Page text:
The Future of Our Digital Past: Lay-Offs at Internet Archive Canada

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Internet_Archive_book_scanner_1This is amazing. This afternoon, I read a 1854 petition written byWilliam Lyon Mackenzie to the Legislative Assembly of Canada demanding £500 compensation for travel expenses incurred during his tenure as a government director for the Welland Canal Company. I read this bizarre and fascinating 157 year old historical document on a laptop computer while sitting on my bed.

This is the kind of incredible and important historical preservation work done by organizations likeInternet Archive Canada. This week,Torontoist reported that IAC had to lay off 75% of its staff due to cuts in its funding. This is a terrible loss for Canadian historians and students of Canadian history.

I regularly use Internet Archive resources in both my research and teaching. It is one of the best digital archives for Canadian history, offering free, open access without copyright limitations or prohibitive paywalls. Because Canada has so few large-scale historical digitization projects (see my previous post on digitized newspapers), the loss of IAC would be an enormous setback to the preservation of such valuable historical materials.

The universities of Toronto, Ottawa, and Alberta were, most recently, the primary funders of IAC. Prior to their contributions, Microsoft was the major source of funding. Canadian universities across the country have a stake in this work and hopefully more of them can find additional money to support this project. Historians, through their professional organizations like the Canadian Historical Association, should make an effort to lead universities in this direction.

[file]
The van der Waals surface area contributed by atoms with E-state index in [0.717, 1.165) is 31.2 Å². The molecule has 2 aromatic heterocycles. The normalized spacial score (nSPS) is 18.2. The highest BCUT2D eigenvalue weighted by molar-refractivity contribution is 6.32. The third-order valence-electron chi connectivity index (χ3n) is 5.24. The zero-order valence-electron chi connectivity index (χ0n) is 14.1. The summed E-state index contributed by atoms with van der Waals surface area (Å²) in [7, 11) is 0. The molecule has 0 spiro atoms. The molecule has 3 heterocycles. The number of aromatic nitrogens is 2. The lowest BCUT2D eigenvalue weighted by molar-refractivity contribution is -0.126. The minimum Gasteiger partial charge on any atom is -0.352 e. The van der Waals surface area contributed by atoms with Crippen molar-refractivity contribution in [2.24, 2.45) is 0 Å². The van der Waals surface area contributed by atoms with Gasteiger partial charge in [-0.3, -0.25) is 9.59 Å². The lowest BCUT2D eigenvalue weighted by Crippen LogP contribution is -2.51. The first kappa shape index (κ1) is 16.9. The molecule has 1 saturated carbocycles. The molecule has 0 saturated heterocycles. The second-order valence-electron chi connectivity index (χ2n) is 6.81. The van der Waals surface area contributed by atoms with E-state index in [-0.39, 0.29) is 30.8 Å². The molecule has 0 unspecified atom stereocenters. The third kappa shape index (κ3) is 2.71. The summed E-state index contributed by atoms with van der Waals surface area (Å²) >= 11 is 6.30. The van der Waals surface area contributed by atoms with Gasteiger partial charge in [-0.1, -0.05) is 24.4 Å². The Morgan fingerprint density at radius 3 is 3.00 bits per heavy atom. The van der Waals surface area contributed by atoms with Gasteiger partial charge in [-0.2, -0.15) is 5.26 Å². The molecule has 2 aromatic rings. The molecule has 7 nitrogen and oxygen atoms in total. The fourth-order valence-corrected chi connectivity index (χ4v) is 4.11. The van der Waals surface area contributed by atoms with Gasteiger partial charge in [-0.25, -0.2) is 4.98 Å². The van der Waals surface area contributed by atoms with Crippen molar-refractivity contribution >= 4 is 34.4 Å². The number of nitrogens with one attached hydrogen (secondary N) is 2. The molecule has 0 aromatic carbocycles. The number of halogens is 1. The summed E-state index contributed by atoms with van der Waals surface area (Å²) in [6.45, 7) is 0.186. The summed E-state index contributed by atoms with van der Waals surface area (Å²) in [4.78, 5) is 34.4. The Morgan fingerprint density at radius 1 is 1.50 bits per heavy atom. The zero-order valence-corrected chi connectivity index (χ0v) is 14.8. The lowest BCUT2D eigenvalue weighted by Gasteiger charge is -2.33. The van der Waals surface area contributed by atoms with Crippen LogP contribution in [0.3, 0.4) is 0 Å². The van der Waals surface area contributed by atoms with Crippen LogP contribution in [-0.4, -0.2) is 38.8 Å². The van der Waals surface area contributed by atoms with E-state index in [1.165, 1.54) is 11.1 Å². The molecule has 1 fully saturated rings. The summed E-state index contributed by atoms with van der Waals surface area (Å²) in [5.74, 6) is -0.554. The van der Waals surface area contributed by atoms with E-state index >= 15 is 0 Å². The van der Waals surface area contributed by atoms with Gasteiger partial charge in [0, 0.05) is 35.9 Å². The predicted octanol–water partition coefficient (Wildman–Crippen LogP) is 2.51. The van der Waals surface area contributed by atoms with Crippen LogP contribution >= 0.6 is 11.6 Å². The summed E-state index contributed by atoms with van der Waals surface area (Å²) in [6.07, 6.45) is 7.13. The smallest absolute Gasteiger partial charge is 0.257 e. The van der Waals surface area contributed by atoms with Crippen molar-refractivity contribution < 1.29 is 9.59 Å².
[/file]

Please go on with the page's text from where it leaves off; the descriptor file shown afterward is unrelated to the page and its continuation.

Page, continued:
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Sean Kheraj

Associate Professor and Vice-Provost Academic at Toronto Metropolitan University
Sean Kheraj is a member of the executive committee of the Network in Canadian History and Environment. He's an associate professor in the Department of History and Vice-Provost Academic at Toronto Metropolitan University. His research and teaching focuses on environmental and Canadian history. He is also the host and producer of Nature's Past, NiCHE's audio podcast series and he blogs at

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